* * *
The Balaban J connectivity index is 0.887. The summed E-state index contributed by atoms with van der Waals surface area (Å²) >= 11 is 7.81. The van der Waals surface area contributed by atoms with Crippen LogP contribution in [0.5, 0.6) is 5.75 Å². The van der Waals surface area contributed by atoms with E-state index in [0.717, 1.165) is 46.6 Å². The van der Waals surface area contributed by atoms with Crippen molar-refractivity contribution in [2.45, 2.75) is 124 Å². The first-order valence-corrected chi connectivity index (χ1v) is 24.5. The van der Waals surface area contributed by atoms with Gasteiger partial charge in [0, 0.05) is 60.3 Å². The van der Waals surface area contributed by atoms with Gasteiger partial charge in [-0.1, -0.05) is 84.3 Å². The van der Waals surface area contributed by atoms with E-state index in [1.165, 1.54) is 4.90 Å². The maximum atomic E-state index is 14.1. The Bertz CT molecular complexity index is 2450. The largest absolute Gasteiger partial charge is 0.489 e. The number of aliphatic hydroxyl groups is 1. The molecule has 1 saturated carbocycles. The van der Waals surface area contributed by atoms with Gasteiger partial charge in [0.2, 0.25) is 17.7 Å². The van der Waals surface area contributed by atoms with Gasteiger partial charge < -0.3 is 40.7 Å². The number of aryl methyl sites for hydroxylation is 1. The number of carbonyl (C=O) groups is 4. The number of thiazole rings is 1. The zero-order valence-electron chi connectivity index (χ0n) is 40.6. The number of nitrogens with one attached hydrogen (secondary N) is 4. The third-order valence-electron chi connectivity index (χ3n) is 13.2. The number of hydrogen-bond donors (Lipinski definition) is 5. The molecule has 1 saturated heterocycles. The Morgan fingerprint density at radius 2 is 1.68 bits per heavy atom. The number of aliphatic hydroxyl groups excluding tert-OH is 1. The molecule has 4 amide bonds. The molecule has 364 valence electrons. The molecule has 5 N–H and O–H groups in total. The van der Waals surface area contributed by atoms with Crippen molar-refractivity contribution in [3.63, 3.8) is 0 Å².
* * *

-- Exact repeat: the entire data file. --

The Balaban J connectivity index is 0.887. The summed E-state index contributed by atoms with van der Waals surface area (Å²) >= 11 is 7.81. The van der Waals surface area contributed by atoms with Crippen LogP contribution in [0.5, 0.6) is 5.75 Å². The van der Waals surface area contributed by atoms with E-state index in [0.717, 1.165) is 46.6 Å². The van der Waals surface area contributed by atoms with Crippen molar-refractivity contribution in [2.45, 2.75) is 124 Å². The first-order valence-corrected chi connectivity index (χ1v) is 24.5. The van der Waals surface area contributed by atoms with Gasteiger partial charge in [0, 0.05) is 60.3 Å². The van der Waals surface area contributed by atoms with Gasteiger partial charge in [-0.1, -0.05) is 84.3 Å². The van der Waals surface area contributed by atoms with E-state index in [1.165, 1.54) is 4.90 Å². The maximum atomic E-state index is 14.1. The Bertz CT molecular complexity index is 2450. The largest absolute Gasteiger partial charge is 0.489 e. The number of aliphatic hydroxyl groups is 1. The molecule has 1 saturated carbocycles. The van der Waals surface area contributed by atoms with Gasteiger partial charge in [0.2, 0.25) is 17.7 Å². The van der Waals surface area contributed by atoms with Gasteiger partial charge < -0.3 is 40.7 Å². The number of aryl methyl sites for hydroxylation is 1. The number of carbonyl (C=O) groups is 4. The number of thiazole rings is 1. The zero-order valence-electron chi connectivity index (χ0n) is 40.6. The number of nitrogens with one attached hydrogen (secondary N) is 4. The third-order valence-electron chi connectivity index (χ3n) is 13.2. The number of hydrogen-bond donors (Lipinski definition) is 5. The molecule has 1 saturated heterocycles. The Morgan fingerprint density at radius 2 is 1.68 bits per heavy atom. The number of aliphatic hydroxyl groups excluding tert-OH is 1. The molecule has 4 amide bonds. The molecule has 364 valence electrons. The molecule has 5 N–H and O–H groups in total. The van der Waals surface area contributed by atoms with Crippen molar-refractivity contribution in [3.63, 3.8) is 0 Å².